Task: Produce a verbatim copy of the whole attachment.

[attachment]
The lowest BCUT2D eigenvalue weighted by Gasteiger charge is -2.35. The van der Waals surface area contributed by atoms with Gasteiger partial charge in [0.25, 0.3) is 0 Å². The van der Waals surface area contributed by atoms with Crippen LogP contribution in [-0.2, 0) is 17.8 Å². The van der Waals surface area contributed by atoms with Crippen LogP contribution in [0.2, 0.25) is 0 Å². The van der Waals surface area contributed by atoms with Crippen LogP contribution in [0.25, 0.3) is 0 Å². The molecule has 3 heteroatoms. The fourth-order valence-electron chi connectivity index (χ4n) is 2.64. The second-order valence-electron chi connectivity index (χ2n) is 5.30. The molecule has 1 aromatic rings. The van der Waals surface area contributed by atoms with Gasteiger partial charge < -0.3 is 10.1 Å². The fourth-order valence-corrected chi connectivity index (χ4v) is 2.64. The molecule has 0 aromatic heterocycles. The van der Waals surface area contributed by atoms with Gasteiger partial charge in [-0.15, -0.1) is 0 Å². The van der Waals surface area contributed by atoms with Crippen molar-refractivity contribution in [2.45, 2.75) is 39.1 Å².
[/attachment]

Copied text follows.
The lowest BCUT2D eigenvalue weighted by Gasteiger charge is -2.35. The van der Waals surface area contributed by atoms with Gasteiger partial charge in [0.25, 0.3) is 0 Å². The van der Waals surface area contributed by atoms with Crippen LogP contribution in [-0.2, 0) is 17.8 Å². The van der Waals surface area contributed by atoms with Crippen LogP contribution in [0.2, 0.25) is 0 Å². The van der Waals surface area contributed by atoms with Crippen LogP contribution in [0.25, 0.3) is 0 Å². The molecule has 3 heteroatoms. The fourth-order valence-electron chi connectivity index (χ4n) is 2.64. The second-order valence-electron chi connectivity index (χ2n) is 5.30. The molecule has 1 aromatic rings. The van der Waals surface area contributed by atoms with Gasteiger partial charge < -0.3 is 10.1 Å². The fourth-order valence-corrected chi connectivity index (χ4v) is 2.64. The molecule has 0 aromatic heterocycles. The van der Waals surface area contributed by atoms with Gasteiger partial charge in [-0.15, -0.1) is 0 Å². The van der Waals surface area contributed by atoms with Crippen molar-refractivity contribution in [2.45, 2.75) is 39.1 Å².